The LGU accordingly asked concerned national government agencies if they could keep the storm-ravaged and fallen trees to be sawn into lumber for local house repair and construction.

“We purchased 8 chain saw machines and started convincing owners to give their fallen trees so we could cut them for the lumber needs of our rehabilitation,” Mayor Mendez excitedly shared. That way, we were able to clear road obstructions fast and we had enough lumber to start our rehabilitation,” the mayor intoned.

The local chief executive said as long as “we do not transport the salvaged lumber, we utilized fallen trees for our rehabilitation needs, we never had problems with lumber for our needs.”

“All chain saw operators are given free meals, if for them to work fulltime, and salvage coconut trees that could pose a potential risk for nesting beetles which can attack remaining coconut population,” an emergency responder of the town added.

And then came Balay sa Gugma, and the Philippine Relief and Disaster Services, which came with the local church, we started an ambitious plan to build as much as 2,000 transitionary dwellings.

We had a very good data management system and anyone who would come in to help, we can readily provide the areas for cooperation and possible partnership, considering that the LGU have scarce funds to finance all, the mayor said.

In fact, to raise more funds, the project BAROG ventured into t-shirts, where from every P300.00 t-shirt purchased, huge part of the amount goes to but more materials like galvanized iron roofing, Estella said.

Last week, we were able to hit the 750 houses built and are to complete another 250 houses anytime soon, thanks to our carpenters and well-meaning citizens, local and international donors, Estella added.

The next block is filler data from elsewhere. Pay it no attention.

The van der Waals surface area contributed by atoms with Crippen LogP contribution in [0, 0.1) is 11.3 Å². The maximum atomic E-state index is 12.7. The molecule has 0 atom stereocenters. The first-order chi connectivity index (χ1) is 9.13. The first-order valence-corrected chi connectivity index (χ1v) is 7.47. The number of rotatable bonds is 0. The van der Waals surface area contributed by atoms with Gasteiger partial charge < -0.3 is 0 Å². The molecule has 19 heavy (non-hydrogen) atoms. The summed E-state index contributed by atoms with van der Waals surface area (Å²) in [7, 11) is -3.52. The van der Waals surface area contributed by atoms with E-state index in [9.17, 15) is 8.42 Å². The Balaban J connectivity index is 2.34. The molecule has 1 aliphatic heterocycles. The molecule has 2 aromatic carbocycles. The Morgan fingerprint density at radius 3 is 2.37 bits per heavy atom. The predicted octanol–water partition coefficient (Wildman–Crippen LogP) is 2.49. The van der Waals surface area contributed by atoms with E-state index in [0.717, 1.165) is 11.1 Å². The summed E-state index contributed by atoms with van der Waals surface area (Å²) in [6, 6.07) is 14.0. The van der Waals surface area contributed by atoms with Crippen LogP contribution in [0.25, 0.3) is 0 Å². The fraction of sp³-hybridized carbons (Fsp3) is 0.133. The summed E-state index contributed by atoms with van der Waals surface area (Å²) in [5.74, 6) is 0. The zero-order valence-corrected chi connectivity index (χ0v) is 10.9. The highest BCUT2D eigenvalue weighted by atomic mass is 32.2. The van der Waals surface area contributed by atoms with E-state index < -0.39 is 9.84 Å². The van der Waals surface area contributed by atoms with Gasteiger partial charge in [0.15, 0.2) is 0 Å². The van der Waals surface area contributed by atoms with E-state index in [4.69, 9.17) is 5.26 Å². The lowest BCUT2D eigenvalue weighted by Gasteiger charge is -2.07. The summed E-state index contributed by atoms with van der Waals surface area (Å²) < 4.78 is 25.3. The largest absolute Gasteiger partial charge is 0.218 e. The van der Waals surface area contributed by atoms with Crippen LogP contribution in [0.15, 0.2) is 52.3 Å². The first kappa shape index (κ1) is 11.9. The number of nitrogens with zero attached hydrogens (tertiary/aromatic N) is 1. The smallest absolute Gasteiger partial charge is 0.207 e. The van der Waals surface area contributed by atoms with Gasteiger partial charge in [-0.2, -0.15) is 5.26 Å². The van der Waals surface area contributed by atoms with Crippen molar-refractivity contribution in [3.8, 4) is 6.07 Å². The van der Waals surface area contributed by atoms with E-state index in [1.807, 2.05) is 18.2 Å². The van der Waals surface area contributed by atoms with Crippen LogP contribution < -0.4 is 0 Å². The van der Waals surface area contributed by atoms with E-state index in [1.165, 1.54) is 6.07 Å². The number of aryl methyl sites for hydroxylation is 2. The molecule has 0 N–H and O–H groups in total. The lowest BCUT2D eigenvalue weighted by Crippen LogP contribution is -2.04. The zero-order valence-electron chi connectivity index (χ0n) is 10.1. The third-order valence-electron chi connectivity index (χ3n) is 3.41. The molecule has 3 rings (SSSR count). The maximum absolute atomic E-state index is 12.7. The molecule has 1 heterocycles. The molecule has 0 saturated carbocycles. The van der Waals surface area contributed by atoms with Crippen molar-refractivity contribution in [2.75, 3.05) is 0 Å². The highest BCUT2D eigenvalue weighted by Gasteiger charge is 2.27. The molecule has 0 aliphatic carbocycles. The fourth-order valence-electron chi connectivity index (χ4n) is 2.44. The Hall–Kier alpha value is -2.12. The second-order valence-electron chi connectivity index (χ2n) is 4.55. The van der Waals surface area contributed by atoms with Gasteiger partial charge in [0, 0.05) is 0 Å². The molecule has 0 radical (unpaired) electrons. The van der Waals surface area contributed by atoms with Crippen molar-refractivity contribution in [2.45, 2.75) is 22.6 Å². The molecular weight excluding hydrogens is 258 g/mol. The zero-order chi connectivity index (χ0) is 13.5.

Everyone who comes in is welcome, and we have the list of priority barangays where the most damage happened, so they will know how they can help.

Be part of this once-in-your-lifetime project, our people badly need you, anything form cash or kind like lumber, nails, galvanized iron, amakan, sawn rejects and other construction logistics and supplies.

For their transparent and forward-looking project, lately San Miguel hosted national and international organizations which gave us construction materials, GI sheets and even construction kits, Mayor Mendez shared.

Still a long way from providing every totally damaged home-owners their new homes to keep them dry from the rains, local volunteers said they just might be able to get the attention of the different charity institutions, both local and international, who could speed up their project and help them attain their vision of a San Miguel Standing as One.

With the people now with houses, then they just could start working anew, to regain their dignity levelled off and blown away by the in-dignifying wrath of life’s rotten deal.

Barog San Miguel is at Barog San Miguel on facebook. (rahc/PIA-7/Bohol)

By Bohol Island News

Your reliable source of news and content in the island and the rest of Central Visayas and Mindanao.

Leave a Reply

This site uses Akismet to reduce spam. Learn how your comment data is processed.